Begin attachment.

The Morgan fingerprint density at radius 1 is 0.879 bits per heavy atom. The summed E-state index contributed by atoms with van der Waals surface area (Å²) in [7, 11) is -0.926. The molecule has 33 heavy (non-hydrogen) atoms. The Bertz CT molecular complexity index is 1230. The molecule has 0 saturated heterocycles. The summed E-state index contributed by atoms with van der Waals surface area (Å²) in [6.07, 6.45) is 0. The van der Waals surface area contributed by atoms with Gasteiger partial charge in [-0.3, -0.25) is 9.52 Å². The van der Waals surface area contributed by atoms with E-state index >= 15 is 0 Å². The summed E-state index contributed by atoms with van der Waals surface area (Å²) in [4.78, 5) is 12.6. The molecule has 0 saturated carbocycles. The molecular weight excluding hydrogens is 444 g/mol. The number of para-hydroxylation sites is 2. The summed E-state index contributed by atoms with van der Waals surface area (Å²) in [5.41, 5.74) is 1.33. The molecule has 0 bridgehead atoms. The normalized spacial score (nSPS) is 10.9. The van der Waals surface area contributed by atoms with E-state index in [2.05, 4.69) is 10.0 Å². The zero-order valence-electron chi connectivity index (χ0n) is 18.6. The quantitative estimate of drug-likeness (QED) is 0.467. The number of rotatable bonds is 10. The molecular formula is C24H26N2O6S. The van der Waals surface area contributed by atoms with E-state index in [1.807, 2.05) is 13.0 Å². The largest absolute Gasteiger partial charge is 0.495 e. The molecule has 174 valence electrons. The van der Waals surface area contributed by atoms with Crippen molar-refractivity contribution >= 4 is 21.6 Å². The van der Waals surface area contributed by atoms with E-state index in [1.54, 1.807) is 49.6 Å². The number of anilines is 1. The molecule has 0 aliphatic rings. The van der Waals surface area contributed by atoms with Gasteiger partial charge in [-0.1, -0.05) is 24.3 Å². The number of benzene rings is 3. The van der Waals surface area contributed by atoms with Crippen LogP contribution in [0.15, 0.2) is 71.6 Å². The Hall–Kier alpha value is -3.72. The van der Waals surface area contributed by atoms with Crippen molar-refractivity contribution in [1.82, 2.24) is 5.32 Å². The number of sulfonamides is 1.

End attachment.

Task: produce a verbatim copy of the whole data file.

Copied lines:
The Morgan fingerprint density at radius 1 is 0.879 bits per heavy atom. The summed E-state index contributed by atoms with van der Waals surface area (Å²) in [7, 11) is -0.926. The molecule has 33 heavy (non-hydrogen) atoms. The Bertz CT molecular complexity index is 1230. The molecule has 0 saturated heterocycles. The summed E-state index contributed by atoms with van der Waals surface area (Å²) in [6.07, 6.45) is 0. The van der Waals surface area contributed by atoms with Gasteiger partial charge in [-0.3, -0.25) is 9.52 Å². The van der Waals surface area contributed by atoms with E-state index >= 15 is 0 Å². The summed E-state index contributed by atoms with van der Waals surface area (Å²) in [4.78, 5) is 12.6. The molecule has 0 saturated carbocycles. The molecular weight excluding hydrogens is 444 g/mol. The number of para-hydroxylation sites is 2. The summed E-state index contributed by atoms with van der Waals surface area (Å²) in [5.41, 5.74) is 1.33. The molecule has 0 bridgehead atoms. The normalized spacial score (nSPS) is 10.9. The van der Waals surface area contributed by atoms with E-state index in [2.05, 4.69) is 10.0 Å². The zero-order valence-electron chi connectivity index (χ0n) is 18.6. The quantitative estimate of drug-likeness (QED) is 0.467. The number of rotatable bonds is 10. The molecular formula is C24H26N2O6S. The van der Waals surface area contributed by atoms with E-state index in [1.807, 2.05) is 13.0 Å². The largest absolute Gasteiger partial charge is 0.495 e. The molecule has 174 valence electrons. The van der Waals surface area contributed by atoms with Crippen molar-refractivity contribution >= 4 is 21.6 Å². The van der Waals surface area contributed by atoms with E-state index in [1.54, 1.807) is 49.6 Å². The number of anilines is 1. The molecule has 0 aliphatic rings. The van der Waals surface area contributed by atoms with Gasteiger partial charge in [-0.1, -0.05) is 24.3 Å². The number of benzene rings is 3. The van der Waals surface area contributed by atoms with Crippen LogP contribution in [0.15, 0.2) is 71.6 Å². The Hall–Kier alpha value is -3.72. The van der Waals surface area contributed by atoms with Crippen molar-refractivity contribution in [1.82, 2.24) is 5.32 Å². The number of sulfonamides is 1.